Twitter remains a fad, a digitalized counterpart to Donald Trump, a demonstration of socially acceptable narcissism combined with determined information overload. The lack of user growth (and little suggestion of the resumption of such growth) hobbles Twitter's efforts at monetization. That lack of growth also impacts on the underlying value of the assets—the value of a network increases with the addition of new users and the more users it has, the more that that value increases beyond a simply arithmetic increment. I've heard it suggested that a new video streaming capability is the future of Twitter. Twitter meets YouTube. News flash: YouTube doesn't make any money. It covers cost. I doubt that a service that just covers expenses could remain valued at $18 billion, never mind one losing $500 million. 

anonymous writes: 

As TWTR approaches its inevitable denouement [a reckoning with a seemingly binary outcome in which stockholders might either recover 100 - 150% of their marked to market investment via some external corporate action, or perhaps see shareholders equity trade zero], I have become increasingly interested in what goes on when a 'Tweet' occurs and if the underlying technology has any intrinsic proprietary value for a suitor or not.

This article "The Hidden Technology that Makes Twitter Huge", written before the float, had some surprises and an interesting bonne bouche.

None of this will be 'news' to the very tech savvy on this list but one posts nonetheless because even a modicum of understanding of what makes up the technology behind this stock is important in placing one's bets for the upcoming binate discontinuity.

* The 31 data fields within a tweet are publicly documented
* A tweet, at its deconstructed level, is - for all intents and purposes - indestructible. Giving substance to the lie of the 'throw away' nature of sending a tweet.
* ALL the following is known: ID of creator, If generated by Carbon based life-form or Silicon based entity, date & time of origination - amongst much else.
* The whole piece is public record and effectively 'open source'
* So so called 'GeoJSON' - allowing absolute and relative triangulation of a tweeter's (did I really just use that word!) location. In point of fact, the absolute and relative positioning of users likely uses structures more complex than triangulation.

Is there anything worth buying? I have no idea. A suitor has to really, really, really buy into the advertising revenue bit and look through the expenses issue mentioned by the Chair. One gathers that the security services are well past 'GeoJSON' for watching our every move and recording 'metadata'.

I wonder about market applications from using something like 'GeoJSON' [relative locations of different markets, how much they have moved and the time elapsed between different ranks et.al.]

 

Aug

6

 "Why the U.S. Is the Next Greece: Doug Casey on America's Economic Problems"

anonymous writes: 

Doug has been singing this same song since the 1970s.

Victor Niederhoffer writes: 

His most recent book is titled "The Education of a Speculator" . One could learn a lot from Doug about strategic self improving trades, as well as the bon vivant life in Uruguay.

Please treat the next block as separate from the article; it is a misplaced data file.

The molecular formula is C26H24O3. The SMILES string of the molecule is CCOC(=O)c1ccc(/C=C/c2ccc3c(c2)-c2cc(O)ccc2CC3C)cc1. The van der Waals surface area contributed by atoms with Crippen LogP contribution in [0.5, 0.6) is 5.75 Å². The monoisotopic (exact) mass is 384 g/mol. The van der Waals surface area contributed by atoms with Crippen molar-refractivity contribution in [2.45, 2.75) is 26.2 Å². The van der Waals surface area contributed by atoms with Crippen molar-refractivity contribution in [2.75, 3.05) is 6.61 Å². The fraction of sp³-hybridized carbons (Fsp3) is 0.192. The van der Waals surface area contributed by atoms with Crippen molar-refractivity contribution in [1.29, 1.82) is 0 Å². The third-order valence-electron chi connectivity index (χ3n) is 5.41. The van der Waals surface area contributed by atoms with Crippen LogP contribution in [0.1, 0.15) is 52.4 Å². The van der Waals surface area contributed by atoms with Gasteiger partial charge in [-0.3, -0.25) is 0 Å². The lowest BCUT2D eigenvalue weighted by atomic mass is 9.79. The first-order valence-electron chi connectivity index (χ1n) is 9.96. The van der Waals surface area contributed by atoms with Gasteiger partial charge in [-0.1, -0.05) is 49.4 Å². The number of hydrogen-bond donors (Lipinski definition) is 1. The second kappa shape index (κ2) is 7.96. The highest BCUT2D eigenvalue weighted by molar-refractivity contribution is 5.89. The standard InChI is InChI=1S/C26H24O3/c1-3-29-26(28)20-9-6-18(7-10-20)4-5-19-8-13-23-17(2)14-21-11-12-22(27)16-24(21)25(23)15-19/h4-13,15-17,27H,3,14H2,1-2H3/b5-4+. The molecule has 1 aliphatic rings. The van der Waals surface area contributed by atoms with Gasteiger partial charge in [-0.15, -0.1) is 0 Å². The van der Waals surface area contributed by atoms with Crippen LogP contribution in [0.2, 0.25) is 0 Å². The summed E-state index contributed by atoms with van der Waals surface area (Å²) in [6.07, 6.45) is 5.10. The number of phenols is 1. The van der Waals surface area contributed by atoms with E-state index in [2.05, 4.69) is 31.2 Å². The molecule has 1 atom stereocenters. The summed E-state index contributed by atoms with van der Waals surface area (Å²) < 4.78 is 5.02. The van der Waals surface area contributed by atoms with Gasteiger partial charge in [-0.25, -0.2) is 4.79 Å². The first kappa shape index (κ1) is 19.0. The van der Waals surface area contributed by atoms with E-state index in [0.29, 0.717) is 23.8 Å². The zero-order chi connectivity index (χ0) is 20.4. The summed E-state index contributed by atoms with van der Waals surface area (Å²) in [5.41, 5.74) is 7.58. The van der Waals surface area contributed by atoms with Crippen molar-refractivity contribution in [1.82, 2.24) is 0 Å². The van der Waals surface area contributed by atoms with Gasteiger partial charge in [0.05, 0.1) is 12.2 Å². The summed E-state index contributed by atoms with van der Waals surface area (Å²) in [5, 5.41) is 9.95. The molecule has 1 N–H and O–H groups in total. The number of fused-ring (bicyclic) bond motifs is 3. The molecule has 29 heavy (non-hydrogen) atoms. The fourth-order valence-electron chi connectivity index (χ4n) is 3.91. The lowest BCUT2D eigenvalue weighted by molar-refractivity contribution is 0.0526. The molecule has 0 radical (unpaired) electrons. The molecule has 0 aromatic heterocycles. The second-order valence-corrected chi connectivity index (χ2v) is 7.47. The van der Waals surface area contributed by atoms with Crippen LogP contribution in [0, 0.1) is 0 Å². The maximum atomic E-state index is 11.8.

Anatoly Veltman writes: 

Title is oddly familiar. I wanted to thank Vic again for including me into Four Seasons dinner with Doug guest of honor in March 1993. Doug the world traveler hardly remembered me from Toronto roundtable of 1986.

Also comes to memory another member of that roundtable Ian McCavity who founded Central Fund (closed end gold fund), which caused me to invest in Gold and Silver there, for the first time, because it was offered at discount to book value. I notice the same to be the case with GTU currently: at a historically large discount to NAV! Hedged against GLD, one can be betting the discount will narrow once gold sentiment improves (hey, August is here how!). A free Call option on gold for the price of your cost of funds?

(GTU/GLD narrowed as an activist waged a proxy battle to liquidate the trust at NAV, but they lost and the spread widened.)

Rocky Humbert writes: 

Firstly, regarding Stef's previous post about inflation, it appears that he has confused credit with money.  The S-man has written extensively on this subject — but a contraction/expansion in the money supply (i.e. currency, specie or whatever) has complex interactions both with prices and with credit — especially in a fractional reserve banking system.  I share David's puzzlement about the lack of generalized price pressures with the growth of the central bank balance sheets and monetary aggregates, however, I would note that rent (and housing) prices, certain securities prices, certain taxes & fees, and other things have risen dramatically over the past 6 years. (Even gold!) So while there isn't a generalized inflation, there are (always) some pockets of inflation. Hence my definition of inflation is: "When prices for me rise, that's inflation. When prices for other people rise, that's deflation." My late great uncle, Milton Friedman, claimed that inflation is always and everywhere a monetary phenomenon — that is, too much money chasing too few goods.  However, in his later years, he and Aunt Rose mused that the connection between headline inflation and monetary aggregates had not worked for many years. So perhaps — at the end of the day — inflation is primary a psychological phenomenon that has excess money as a necessary, but not sufficient condition.